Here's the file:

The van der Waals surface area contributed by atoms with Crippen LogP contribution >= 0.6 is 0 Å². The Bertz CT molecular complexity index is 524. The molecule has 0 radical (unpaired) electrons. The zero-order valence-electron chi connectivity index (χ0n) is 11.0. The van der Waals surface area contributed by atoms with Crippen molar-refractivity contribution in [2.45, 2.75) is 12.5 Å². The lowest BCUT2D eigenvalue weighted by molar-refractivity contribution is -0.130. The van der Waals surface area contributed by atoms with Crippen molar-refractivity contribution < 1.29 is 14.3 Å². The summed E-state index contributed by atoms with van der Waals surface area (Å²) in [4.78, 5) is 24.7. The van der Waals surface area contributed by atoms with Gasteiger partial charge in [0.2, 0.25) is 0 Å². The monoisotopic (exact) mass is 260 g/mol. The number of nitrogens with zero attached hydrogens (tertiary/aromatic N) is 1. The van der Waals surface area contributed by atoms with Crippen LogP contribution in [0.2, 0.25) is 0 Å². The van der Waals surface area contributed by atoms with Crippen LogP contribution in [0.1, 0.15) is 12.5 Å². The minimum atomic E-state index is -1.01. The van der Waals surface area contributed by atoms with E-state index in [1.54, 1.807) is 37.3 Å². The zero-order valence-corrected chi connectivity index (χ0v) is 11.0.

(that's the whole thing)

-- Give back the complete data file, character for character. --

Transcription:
The van der Waals surface area contributed by atoms with Crippen LogP contribution >= 0.6 is 0 Å². The Bertz CT molecular complexity index is 524. The molecule has 0 radical (unpaired) electrons. The zero-order valence-electron chi connectivity index (χ0n) is 11.0. The van der Waals surface area contributed by atoms with Crippen molar-refractivity contribution in [2.45, 2.75) is 12.5 Å². The lowest BCUT2D eigenvalue weighted by molar-refractivity contribution is -0.130. The van der Waals surface area contributed by atoms with Crippen molar-refractivity contribution < 1.29 is 14.3 Å². The summed E-state index contributed by atoms with van der Waals surface area (Å²) in [4.78, 5) is 24.7. The van der Waals surface area contributed by atoms with Gasteiger partial charge in [0.2, 0.25) is 0 Å². The monoisotopic (exact) mass is 260 g/mol. The number of nitrogens with zero attached hydrogens (tertiary/aromatic N) is 1. The van der Waals surface area contributed by atoms with Crippen LogP contribution in [0.2, 0.25) is 0 Å². The van der Waals surface area contributed by atoms with Crippen LogP contribution in [0.1, 0.15) is 12.5 Å². The minimum atomic E-state index is -1.01. The van der Waals surface area contributed by atoms with E-state index in [1.54, 1.807) is 37.3 Å². The zero-order valence-corrected chi connectivity index (χ0v) is 11.0.